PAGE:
I have wound 8 "bouts"--they are called--on the warping board and they are now mounted on "lease sticks" taped to the breast beam of my loom, waiting for me to sley them through the reed and thread them through the heddles. I am planning on keeping the lease sticks in place until the warp is fully wound on as I believe I will get a better result this way. The lease sticks are inserted on both sides of the "porrey cross" which I wound into the bouts. The porrey cross keeps the threads in order. (Isn't this weaving vocabulary just wonderful!?) I will need to sley 3 threads per slot in the 10-dent reed to achieve 30 threads per inch. Should be able to start weaving on, or shortly after, the new year. It is hard to see that the big spool of thicker blue cotton in this picture is darker than the thinner blue thread of the bouts, but it is. The darker blue will be the pattern threads:

Speaking of vocabulary, I picked up a book published in 1956 (how convenient considering that's my birth year!) at The Strand bookstore this summer entitled "A Short Dictionary of Weaving" by M.E. Pritchard. It caused me to chuckle when I stumbled upon an entry for "Mistakes in Weaving". She begins the definition thusly:
"Blunders made, usually, during the mounting of the warp, which upset both the pattern and the weaver. ..." HaHa! I think it is funny she thought to have an entry for mistakes at all, and this start of her definition is just too good! :)

Wishing everyone a most Happy New Year! May peace and joy be yours in the coming months, and may your every wish come true!

Sunday, December 23, 2012

Subway knitting... has been on hold...

The Wave Stole has been temporarily stalled. I haven't worked on it for about two months. It's because I've wanted to do some reading. I will pick up the stole again after the holidays. It will be one of my resolutions. There will be two resolutions this year, I'll divulge the other one next week. ;)

Here is how far I got with edging the stole:

Reading. It started with Shambala, The Sacred Path of the Warrior by Chögyam Trungpa. I've had the book for several years. I tried reading it back when I was taking piano lessons from a teacher who happened to be a Shambala Bhuddist. It didn't work for me at the time. I picked it up 2 or 3 different times over the course of a few years but never got anywhere with it. So it has sat on the shelf for the past 5 years. Somehow I picked it up again 'round about October and it clicked--I finished it. It was good, but I can't say I'm quite ready for this school. It did, however, point me to the Eastern philosophy section at the bookstore where I picked up a few books by Thich Nhat Hanh.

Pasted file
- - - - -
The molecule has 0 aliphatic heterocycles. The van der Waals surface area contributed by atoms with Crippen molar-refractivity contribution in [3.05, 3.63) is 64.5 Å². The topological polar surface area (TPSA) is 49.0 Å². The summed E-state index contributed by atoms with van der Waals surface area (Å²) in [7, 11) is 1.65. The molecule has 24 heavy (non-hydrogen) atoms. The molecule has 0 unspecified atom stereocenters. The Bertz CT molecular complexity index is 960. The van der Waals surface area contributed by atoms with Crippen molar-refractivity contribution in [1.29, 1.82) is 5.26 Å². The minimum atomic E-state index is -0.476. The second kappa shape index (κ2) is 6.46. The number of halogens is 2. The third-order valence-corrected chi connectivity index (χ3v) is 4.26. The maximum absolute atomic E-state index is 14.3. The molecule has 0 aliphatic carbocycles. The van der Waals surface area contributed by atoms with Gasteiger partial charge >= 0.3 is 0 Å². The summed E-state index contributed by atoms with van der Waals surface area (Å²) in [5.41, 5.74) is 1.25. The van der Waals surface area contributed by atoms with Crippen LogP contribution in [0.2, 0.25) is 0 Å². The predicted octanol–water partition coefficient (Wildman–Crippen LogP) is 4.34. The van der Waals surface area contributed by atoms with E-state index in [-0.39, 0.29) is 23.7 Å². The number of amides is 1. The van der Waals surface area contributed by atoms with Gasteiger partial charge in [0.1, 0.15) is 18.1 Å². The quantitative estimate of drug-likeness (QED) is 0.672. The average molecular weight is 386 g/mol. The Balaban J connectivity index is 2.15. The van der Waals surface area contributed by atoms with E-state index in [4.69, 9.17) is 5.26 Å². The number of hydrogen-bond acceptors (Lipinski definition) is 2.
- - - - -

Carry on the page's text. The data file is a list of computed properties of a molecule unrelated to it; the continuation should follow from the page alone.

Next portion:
I came home with Being Peace, and Touching Peace. I really liked them a lot so I went back and picked up Understanding the Mind. Understanding the Mind is not such an easy read but it's worth getting through. I'm almost finished with it. At the moment, my reading list is comprised entirely of Thich Nhat Hanh. In waiting are:

Our Appointment with Life
Walking Meditation
Creating True Peace
Living Buddha, Living Christ

I'm looking forward to them all, so subway knitting will be on hold a little longer.

Thich Nhat Hanh is a Vietnamese Zen Buddhist monk who currently lives in Plum Village, a meditation center he founded in France. I hope you'll consider picking up a few of his books. Well worth it.

Zen is a school of Mahayana Buddhism... Mahayana is one of the two main Buddhist traditions, the other being Theravada Buddhism. The main difference between them is that Mahayana (meaning "Greater Vehicle") is geared towards a general population, whereas Theravada is geared towards monastic life... The difference is very beautifully and lovingly explained in this video. It's a whole hour long, but it will be an hour well spent. The monk is Lama Choedak Rinpoche. Stay with him at least 20 minutes as he warms up and he is truly charming and delightful...

Thursday, December 20, 2012

Weaving wise... the naked loom...

But first... The mats are out the door. Shipped them via priority this afternoon so they should arrive in time for Christmas. Sigh of relief.



So now my loom is naked again. I'm finding that finishing a woven project is a double faceted experience. There is, of course, exhilaration and all the good feelings that accompany an accomplishment. A wonderful euphoria--gentle drug this craft. But the other part of the experience is being left with a naked loom. The source of many hours of enjoyment is gone and what's left are thrums dangling off the warp beam. Gone is the warp which beckoned and welcomed me into it's web on so many days, for so many wonderful hours. It's a little bit of a let down.

But not for long! Last night I found my next project. Hurray! It will be a runner for the dining table in my new house. It's this beautiful overshot pattern: Table Runner. Overshot was very popular during colonial times. It will be my first overshot pattern. Light blue instead of white, with dark blue. There is a new technique I will learn to do overshot: It requires two shuttles. One shuttle carries what is called a "tabby" thread which, with the warp, creates a background fabric of plain weave. The other shuttle carries the pattern weft and it--surprise!--creates the pattern by floating over x,y,z number of warp threads, hence the name overshot. I ordered some cotton last evening and I'm roaring to go! Hurray!